5 Minutes

What is a Good Gross Profit Margin? (2022)

Gross and net profit margin are important metrics for analyzing a business’ health, but what exactly is a "good" profit margin and how can you improve it?

“Gross Profit Margin” Definition

Gross profit margin is a metric that measures profit by taking "total sales revenue" and subtracting it by the "cost" to make the product (COGS). For example, if you sell a ham and cheese sandwich for $4 and the ingredients cost $1 to make, the gross profit margin is 75% regardless of tax, labor or electricity costs.

How to Calculate Gross Profit Margin

The formula for calculating gross profit margin is:

Gross Profit Margin = (Net Sales - COGS) / Net Sales

  • Net Sales means the total revenue generated from all sales. Make sure to factor in refunds, discounts and allowances.
  • COGs means “cost of goods sold” which means the cost of producing those goods E.g. it cost me $1 to make the ham and cheese sandwich.

Example of Gross Profit Margin: 

You run a restaurant that generated $600,000 in revenue from food sales. 

The “cost of goods sold” (i.e. the cost of the ingredients) was $180,000.

Your gross profit margin is: ($600,000 - $180,000) / $600,000 = 0.7

Therefore your gross profit margin is 70%. This amount is quite normal for profitable restaurants.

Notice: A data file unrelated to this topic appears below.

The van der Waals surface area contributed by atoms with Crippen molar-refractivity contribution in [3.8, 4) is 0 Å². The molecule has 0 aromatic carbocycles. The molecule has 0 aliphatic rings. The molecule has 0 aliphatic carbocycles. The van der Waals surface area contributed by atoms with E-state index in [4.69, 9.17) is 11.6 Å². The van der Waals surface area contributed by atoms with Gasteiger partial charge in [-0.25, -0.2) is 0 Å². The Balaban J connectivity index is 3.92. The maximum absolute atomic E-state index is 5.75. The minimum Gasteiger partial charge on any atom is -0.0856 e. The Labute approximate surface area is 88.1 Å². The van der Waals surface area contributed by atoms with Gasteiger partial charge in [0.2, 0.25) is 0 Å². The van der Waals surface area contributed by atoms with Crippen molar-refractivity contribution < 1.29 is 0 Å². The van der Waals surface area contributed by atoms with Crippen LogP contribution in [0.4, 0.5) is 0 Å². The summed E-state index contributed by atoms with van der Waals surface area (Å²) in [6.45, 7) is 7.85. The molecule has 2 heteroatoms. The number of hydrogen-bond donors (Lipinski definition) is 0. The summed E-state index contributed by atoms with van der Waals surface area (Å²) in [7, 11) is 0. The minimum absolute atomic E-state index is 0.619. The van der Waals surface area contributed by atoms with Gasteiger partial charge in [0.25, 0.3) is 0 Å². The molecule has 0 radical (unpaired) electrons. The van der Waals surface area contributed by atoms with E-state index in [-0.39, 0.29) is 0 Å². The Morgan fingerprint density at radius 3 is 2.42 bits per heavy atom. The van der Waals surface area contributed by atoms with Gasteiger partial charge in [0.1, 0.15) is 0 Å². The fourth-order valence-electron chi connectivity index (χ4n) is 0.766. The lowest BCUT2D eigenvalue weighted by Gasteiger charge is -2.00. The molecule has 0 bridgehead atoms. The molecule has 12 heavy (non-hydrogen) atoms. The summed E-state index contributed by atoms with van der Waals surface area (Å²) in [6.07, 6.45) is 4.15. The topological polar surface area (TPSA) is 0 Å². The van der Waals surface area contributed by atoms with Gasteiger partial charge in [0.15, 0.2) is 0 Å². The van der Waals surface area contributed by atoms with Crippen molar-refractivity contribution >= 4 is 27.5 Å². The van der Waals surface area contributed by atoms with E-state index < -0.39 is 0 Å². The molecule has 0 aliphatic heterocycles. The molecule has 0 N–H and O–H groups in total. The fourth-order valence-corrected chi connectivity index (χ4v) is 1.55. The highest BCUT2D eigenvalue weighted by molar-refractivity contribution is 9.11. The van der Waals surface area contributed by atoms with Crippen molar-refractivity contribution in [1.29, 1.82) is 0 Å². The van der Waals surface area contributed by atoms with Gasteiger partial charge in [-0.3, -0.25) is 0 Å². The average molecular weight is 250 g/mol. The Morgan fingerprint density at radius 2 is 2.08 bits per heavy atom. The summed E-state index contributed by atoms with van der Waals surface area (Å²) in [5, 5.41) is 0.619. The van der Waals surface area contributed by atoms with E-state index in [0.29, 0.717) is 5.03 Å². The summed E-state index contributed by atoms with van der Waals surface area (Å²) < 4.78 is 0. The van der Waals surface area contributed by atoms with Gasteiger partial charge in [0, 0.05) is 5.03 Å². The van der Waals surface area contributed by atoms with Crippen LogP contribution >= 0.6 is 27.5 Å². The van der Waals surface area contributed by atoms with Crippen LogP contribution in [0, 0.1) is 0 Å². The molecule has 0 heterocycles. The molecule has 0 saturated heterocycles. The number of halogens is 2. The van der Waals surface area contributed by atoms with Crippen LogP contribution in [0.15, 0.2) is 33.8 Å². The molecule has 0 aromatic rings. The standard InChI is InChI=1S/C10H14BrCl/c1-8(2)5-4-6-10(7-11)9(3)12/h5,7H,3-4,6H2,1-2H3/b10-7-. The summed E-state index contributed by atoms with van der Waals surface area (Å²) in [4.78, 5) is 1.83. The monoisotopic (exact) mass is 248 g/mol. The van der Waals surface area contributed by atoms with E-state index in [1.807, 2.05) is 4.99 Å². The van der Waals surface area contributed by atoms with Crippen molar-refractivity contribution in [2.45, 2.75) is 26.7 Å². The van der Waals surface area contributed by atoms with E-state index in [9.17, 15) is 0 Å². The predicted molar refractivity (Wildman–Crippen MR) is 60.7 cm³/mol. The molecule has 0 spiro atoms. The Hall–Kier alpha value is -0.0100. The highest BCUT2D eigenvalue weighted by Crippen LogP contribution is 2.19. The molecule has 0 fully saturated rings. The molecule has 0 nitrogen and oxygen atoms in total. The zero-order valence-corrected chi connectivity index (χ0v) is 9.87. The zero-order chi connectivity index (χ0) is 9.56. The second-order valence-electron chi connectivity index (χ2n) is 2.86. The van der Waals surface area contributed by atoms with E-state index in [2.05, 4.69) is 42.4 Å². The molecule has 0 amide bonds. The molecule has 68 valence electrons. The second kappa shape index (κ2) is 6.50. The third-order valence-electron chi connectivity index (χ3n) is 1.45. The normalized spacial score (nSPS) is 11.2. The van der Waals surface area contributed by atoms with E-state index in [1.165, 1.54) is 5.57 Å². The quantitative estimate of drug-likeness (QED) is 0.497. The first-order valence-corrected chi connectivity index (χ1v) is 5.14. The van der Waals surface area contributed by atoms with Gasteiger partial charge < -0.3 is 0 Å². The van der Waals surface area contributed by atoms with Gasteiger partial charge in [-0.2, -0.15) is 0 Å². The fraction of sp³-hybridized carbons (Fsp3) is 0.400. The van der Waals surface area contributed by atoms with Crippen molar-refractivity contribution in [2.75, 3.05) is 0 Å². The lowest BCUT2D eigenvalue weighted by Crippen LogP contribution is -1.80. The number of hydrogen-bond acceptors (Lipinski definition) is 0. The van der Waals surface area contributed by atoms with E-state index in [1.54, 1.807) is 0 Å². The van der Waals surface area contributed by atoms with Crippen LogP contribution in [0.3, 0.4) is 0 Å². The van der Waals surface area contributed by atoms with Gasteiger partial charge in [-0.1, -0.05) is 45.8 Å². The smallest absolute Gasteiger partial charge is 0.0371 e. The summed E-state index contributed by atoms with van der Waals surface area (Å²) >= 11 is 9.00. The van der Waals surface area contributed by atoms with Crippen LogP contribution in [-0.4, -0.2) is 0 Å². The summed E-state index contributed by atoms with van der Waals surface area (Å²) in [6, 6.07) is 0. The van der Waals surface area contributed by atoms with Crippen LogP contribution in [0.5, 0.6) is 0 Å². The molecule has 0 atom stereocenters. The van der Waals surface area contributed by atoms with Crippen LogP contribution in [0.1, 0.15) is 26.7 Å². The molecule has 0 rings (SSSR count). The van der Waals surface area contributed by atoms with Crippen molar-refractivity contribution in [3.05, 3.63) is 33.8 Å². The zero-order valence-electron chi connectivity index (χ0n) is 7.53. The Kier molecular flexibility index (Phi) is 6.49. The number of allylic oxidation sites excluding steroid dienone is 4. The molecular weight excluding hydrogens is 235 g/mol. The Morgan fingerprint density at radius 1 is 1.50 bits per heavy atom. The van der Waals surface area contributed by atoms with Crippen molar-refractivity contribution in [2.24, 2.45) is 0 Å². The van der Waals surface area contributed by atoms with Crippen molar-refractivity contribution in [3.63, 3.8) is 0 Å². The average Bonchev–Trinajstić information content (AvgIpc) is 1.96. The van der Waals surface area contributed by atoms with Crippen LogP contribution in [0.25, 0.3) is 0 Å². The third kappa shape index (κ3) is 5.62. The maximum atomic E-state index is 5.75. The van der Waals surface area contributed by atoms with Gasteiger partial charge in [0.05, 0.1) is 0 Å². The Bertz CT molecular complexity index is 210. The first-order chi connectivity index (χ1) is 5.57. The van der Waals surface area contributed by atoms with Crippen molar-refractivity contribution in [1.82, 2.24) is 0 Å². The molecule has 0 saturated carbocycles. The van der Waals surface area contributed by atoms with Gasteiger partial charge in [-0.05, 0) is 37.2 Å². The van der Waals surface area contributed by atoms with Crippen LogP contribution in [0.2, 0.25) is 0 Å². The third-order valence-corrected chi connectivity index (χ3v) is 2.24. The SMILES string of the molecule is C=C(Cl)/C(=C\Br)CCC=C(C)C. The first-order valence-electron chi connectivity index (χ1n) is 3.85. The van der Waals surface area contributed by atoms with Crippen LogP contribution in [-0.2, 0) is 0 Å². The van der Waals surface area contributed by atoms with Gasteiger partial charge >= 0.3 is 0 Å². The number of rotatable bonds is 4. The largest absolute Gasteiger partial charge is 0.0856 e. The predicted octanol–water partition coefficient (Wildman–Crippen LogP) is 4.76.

Gross vs. Net Profit Margin

Net profit margin takes everything into account including operating costs (employee payroll, electricity bills, equipment costs etc.), taxes and other miscellaneous expenses. 

Gross profit margin only takes into account the cost of goods required to make the product.

The formula for calculating net profit margin is the same as gross profit margin, except you add in those additional costs:

Net Profit Margin = (Revenue - Costs) / Revenue

Example of Net Profit Margin: 

Your restaurant generated $600,000 in revenue from food sales. 

The “cost of goods sold” (i.e. the cost of the ingredients) was $180,000.

The taxes and operating costs from rent, staff, electricity, equipment, kitchen utensils was $390,000

Your net profit margin is: ($600,000 - $180,000 - $390,000) / $600,000 = 0.05

Therefore your net profit margin is 5%.

Whilst 70% is a common gross profit margin for restaurants, most restaurants only have a net profit margin of 2-5%. This is the amount the owner makes. 

Average Profit Margins by Industry (2022)

So now that we know the difference between gross and net profit margins, what is a good profit margin to have for your business?

Here are the average profit margins by industry as of 2022:

Industry Gross Profit Margin Net Profit Margin
Advertising 26.20% 3.10%
Apparel 53.04% 7.06%
Auto 14.25% 3.96%
Alcoholic Beverages 47.99% 5.07%
Broadcasting 45.22% 10.40%
Business & Consumer Services 31.80% 4.97%
Computer Services 27.24% 3.42%
Computers/Peripherals 36.88% 18.72%
Drugs (Biotechnology) 62.25% -0.62%
Drugs (Pharmaceutical) 67.35% 11.03%
Education 47.90% 7.17%
Electrical Equipment 33.53% 7.26%
Electronics (Consumer & Office) 32.41% 7.08%
Electronics (General) 28.40% 7.02%
Engineering/Construction 13.45% 1.81%
Entertainment 41.94% 3.86%
Farming/Agriculture 13.61% 6.03%
Financial Svcs. (Non-bank & Insurance 85.08% 32.33%